Stung by falling stocks and sick of waiting for jobs to come back, Americans are in a sour mood about the economy.

And it's getting worse fast.

Consumer confidence fell dramatically in May, adding to evidence that the nation is unwilling to spend its way back to growth and raising fears of a double-dip recession.

Businesses have been cautiously building up inventories to prepare for increasing demand as the economy improves. The darkening mood leaves them with a question: Who's going to buy all the cars, dishwashers and clothes heading to stores and showrooms?

"We need the consumer to spend, and right now declining confidence is not the prescription for a stronger economy," said Joel Naroff, president of Naroff Economic Advisors. "This was a bad report, no matter how you slice it."

The Consumer Confidence Index came in at 52.9 in June, a jarring decline from 62.7 in May, according to a survey released Tuesday by The Conference Board, a private research group. It was the biggest drop since February.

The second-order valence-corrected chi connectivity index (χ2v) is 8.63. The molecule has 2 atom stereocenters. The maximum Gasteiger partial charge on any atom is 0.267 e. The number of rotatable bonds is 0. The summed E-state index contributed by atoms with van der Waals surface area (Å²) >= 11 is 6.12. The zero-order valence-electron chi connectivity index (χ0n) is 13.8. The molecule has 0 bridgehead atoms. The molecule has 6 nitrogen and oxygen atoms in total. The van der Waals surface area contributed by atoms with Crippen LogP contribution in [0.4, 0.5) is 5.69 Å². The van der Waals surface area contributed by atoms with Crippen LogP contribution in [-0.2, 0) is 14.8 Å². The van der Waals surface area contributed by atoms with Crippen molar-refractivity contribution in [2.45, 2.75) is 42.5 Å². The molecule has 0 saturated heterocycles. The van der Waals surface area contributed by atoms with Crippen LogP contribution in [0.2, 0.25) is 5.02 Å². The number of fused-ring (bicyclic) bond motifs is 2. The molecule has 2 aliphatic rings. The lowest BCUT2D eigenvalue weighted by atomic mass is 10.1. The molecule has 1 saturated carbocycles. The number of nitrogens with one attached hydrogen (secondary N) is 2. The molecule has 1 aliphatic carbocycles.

Generally, a reading above 90 indicates the economy is on solid footing. Above 100 signals strong growth. Economists watch the number because consumer spending, which includes expenses such as health care, accounts for about 70 percent of U.S. economic activity.

President Barack Obama expressed confidence Tuesday that the recovery will stay on track, but he acknowledged the economy faces threats.- AP

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